1. The Question raised is whether proper court-fee has been paid on the memorandum of appeal filed in an appeal preferred under Section 5 of the Kerala High Court Act, 1958. The suit which gave rise to this proceeding was laid by the appellant-plaintiff for realisation of an amount of Rs. 3,138.20 charged on the property scheduled to the plaint. Ad valorem court-fee was paid on the amount claimed under Section 22 of the Kerala Court-fees end Suits Valuation Act, 10 of 1960 (for short, the Act), in the trial Court, in the first appellate Court and in S A, 1182/1969 of this Court In the memorandum of appeal now under consideration, the valuation shown is the original claim, namely. Rs. 3,138.20. but the fixed court-fee of Rs. ID/- alone was paid re-(Contd, on Col. 2)lying on Schedule II. Article 3 (A) (2) (a) of the Act The Taxing Officer raised the objection that ad valorem court-fee is payable on the valuation shown under Section 52 of the Act.
2. The relevant provisions of Article 3 of Sen. II of the Act is extracted helow:
'Memorandum of appeal from an order inclusive of en order determining any question under Section 47 or Section 144 of the Code of Civil Procedure, 1908. and not otherwise provided for when presented--
x x x x x x x x x
(2) Where the appeal is underSection 5 of the Kerala High CourtAct 1953--
(a) From an order passed inexercise of appellate jurisdiction. ...
(b) From an order passed in exercise of originalJurisdiction, which would, be appealable under the Code of Civil Procedure, 1908, had it been passed by a SubordinateCourt. ...
(c) In any other case.
One hundred rupees.'
On the basis of the expression 'where the appeal is under Section 5 of the Kerala High Court Act. 1958' occurring in the opening part of clause (2) and also the expression 'in any other case' used in item fc) of clause (2). it is contended on behalf of the appellant that as far as appeals under Section 5 of the Kerala High Court Act 1958 are concerned. Art. 3 (A) (2) of Sch. II of the Act is the exclusive provision made by the legislature in the matter of levying court-fee. The contention conveniently ignores the general scheme and other relevant provisions of Article 3 of Sch. II. The opening paragraph of Article 3 clearly shows that the entire article is intended to cover only appeals against 'orders' referred to thereunder. consistent with that scheme items (a) and (b) of clause (2) refer only to 'order' and not to any 'judgment' or 'decree*. In the context in which it occurs the residuary provision contained in item (c) could be construed only as providing for 'orders' not falling within items (a) & (b).
3. Section 5 (iii) on the strength of which the present appeal has been preferred is in the following terms:--
'5. An .appeal shall lie to a Bench of two Judges from-
X X X X
(iii) a fudsment of a Single Judge to the exercise of appellate jurisdiction in respect of a decree or order made in the exercise of appellate jurisdiction by e subordinate Court, if the Judge who passed such ludgment certifies that the case is a fit one for appeal.'
It Is clear from the provision that tHe ludgment of the Single Judge sought to be appealed against may be one disposing of an appeal against either a 'decree' or an 'order' made by the subordinate Court in exercise of its appellate lurisdiction. Clauses (i) and (ii) of Section 5 have also taken particular care to make an order apoealablp under that provision. It is not possible to accept the suggestion of the appellant that the expressions 'ludgment' 'decree' and 'order' occurring in Section 5 of the Kerala High Court Act are to be construed in the same sense for the purposes of levying court-fee tor any and every appeal under that section. Considering the language of Section 5 of the Kerala High Court Act and Art, 3 of Sch. II of the Act and also the context In which clause (A) (2) of Article 3 occurs, there cannot be any doubt that it is only appeal against an 'order* under Section B of the Kerala High Court Act that can attract Sch. II, Art. 3 (A) (2) of the Act and that all other appeals under Sec. 5 are to be taxed under other appropriate provisions of the Act.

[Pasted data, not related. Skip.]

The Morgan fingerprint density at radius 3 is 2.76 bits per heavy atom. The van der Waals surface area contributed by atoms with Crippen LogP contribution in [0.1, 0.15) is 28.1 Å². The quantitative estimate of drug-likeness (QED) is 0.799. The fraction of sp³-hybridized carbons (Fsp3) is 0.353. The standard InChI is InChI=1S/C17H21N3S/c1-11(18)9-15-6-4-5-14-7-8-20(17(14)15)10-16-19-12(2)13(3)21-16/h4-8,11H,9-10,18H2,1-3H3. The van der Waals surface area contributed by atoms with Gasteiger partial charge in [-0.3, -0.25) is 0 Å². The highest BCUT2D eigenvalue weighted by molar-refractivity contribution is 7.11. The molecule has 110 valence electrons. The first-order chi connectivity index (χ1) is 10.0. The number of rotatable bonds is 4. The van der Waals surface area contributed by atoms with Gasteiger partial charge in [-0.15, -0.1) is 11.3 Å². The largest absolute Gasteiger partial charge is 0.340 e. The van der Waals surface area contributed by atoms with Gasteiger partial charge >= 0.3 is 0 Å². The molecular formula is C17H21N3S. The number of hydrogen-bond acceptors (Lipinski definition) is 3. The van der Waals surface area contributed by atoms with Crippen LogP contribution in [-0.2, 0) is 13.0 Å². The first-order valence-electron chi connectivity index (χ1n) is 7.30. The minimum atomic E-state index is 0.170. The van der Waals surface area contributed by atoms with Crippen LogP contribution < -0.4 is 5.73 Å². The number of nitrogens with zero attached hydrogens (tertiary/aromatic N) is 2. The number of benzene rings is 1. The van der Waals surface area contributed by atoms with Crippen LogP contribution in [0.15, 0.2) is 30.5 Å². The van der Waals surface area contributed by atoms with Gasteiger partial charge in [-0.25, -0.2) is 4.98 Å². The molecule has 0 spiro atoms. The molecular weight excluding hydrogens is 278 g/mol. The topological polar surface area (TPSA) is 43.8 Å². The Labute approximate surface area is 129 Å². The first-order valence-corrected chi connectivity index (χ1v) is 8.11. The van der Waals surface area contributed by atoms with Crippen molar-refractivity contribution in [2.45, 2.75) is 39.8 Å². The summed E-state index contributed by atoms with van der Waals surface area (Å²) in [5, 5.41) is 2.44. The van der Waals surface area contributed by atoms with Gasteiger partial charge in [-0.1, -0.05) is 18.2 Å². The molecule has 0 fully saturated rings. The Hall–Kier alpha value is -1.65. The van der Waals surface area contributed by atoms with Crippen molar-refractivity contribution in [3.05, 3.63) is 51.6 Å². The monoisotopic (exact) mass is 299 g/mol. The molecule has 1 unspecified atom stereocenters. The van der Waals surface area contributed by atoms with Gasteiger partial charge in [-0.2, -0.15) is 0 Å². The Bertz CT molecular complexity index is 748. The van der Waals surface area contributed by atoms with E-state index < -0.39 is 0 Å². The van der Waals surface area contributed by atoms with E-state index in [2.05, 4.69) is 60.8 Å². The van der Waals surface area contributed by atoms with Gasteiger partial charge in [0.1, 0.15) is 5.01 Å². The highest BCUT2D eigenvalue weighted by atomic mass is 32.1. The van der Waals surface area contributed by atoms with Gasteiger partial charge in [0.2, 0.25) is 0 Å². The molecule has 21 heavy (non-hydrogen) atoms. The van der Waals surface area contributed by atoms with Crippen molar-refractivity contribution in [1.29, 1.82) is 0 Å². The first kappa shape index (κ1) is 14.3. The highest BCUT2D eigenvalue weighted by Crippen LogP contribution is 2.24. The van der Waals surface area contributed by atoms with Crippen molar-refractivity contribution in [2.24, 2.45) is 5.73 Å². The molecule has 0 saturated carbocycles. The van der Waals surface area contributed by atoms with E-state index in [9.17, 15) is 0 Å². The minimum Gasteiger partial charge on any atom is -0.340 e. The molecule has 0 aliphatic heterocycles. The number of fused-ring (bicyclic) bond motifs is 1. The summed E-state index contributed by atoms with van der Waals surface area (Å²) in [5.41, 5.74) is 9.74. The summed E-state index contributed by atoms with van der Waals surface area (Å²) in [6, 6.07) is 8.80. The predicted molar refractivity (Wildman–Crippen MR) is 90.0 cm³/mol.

4. Apart from the clear wording of Section 5 of the Kerala High Court Act and Art 3 (A) (2) of Sch. II of the Act. In principle also, it is difficult to presume that the legislature would have intended to sive a favoured position to all appeals under Section 5. in the matter of lew of court-fee. An appeal under Section 5 of the Kerala High Court Act does not materially differ in its legal ingredients from any other appeal ore-ferred under relevant provisions of the Code of Civil Procedure or any other law. Section 21 of the Act enjoins that the fee payable under the Act shall be determined or computed in accordancewith the provisions of Chapters IV. VI. IX and Schs. I and II. Schedule I of the Act covers oases where od valorem court-fee is payable whereas Sch. II specifies the cases where a fixed amount is to be paid as court-fee. When by its very nature, an action has to be and was also taxed on ad valorem basis at all Previous stages of the litigation, it is only normal and reasonable that it should, bear the same burden if it goes for adjudication before this court under Section 5 of the Kerala High Court Act There is nothing in Section 5 of the Kerala High Court Act or the taxing statute to indicate that the legislature wanted to tax appeals under Section 5 differently ,and that too with more lenience to the litigant.